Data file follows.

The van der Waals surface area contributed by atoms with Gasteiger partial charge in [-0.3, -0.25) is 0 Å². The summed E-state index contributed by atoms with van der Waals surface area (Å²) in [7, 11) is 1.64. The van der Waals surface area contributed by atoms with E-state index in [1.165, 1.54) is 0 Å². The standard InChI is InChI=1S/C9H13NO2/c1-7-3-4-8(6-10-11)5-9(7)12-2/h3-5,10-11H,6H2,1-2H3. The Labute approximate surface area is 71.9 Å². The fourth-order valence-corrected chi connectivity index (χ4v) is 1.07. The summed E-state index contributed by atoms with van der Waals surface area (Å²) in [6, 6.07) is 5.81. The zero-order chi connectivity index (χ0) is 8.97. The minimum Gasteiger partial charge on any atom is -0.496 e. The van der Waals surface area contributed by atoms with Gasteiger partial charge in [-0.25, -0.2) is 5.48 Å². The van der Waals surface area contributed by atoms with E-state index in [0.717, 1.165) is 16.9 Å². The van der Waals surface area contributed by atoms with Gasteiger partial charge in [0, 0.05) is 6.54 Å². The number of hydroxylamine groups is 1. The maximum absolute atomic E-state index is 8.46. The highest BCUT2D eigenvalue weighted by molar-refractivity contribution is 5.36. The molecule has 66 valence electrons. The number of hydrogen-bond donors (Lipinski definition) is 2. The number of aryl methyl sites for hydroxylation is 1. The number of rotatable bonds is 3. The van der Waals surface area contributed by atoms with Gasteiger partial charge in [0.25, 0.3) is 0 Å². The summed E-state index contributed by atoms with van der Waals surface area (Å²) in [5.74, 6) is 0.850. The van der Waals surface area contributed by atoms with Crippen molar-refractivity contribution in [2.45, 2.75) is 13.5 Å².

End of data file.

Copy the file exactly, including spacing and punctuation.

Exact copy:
The van der Waals surface area contributed by atoms with Gasteiger partial charge in [-0.3, -0.25) is 0 Å². The summed E-state index contributed by atoms with van der Waals surface area (Å²) in [7, 11) is 1.64. The van der Waals surface area contributed by atoms with E-state index in [1.165, 1.54) is 0 Å². The standard InChI is InChI=1S/C9H13NO2/c1-7-3-4-8(6-10-11)5-9(7)12-2/h3-5,10-11H,6H2,1-2H3. The Labute approximate surface area is 71.9 Å². The fourth-order valence-corrected chi connectivity index (χ4v) is 1.07. The summed E-state index contributed by atoms with van der Waals surface area (Å²) in [6, 6.07) is 5.81. The zero-order chi connectivity index (χ0) is 8.97. The minimum Gasteiger partial charge on any atom is -0.496 e. The van der Waals surface area contributed by atoms with Gasteiger partial charge in [-0.25, -0.2) is 5.48 Å². The van der Waals surface area contributed by atoms with E-state index in [0.717, 1.165) is 16.9 Å². The van der Waals surface area contributed by atoms with Gasteiger partial charge in [0, 0.05) is 6.54 Å². The number of hydroxylamine groups is 1. The maximum absolute atomic E-state index is 8.46. The highest BCUT2D eigenvalue weighted by molar-refractivity contribution is 5.36. The molecule has 66 valence electrons. The number of hydrogen-bond donors (Lipinski definition) is 2. The number of aryl methyl sites for hydroxylation is 1. The number of rotatable bonds is 3. The van der Waals surface area contributed by atoms with Gasteiger partial charge in [0.25, 0.3) is 0 Å². The summed E-state index contributed by atoms with van der Waals surface area (Å²) in [5.74, 6) is 0.850. The van der Waals surface area contributed by atoms with Crippen molar-refractivity contribution in [2.45, 2.75) is 13.5 Å².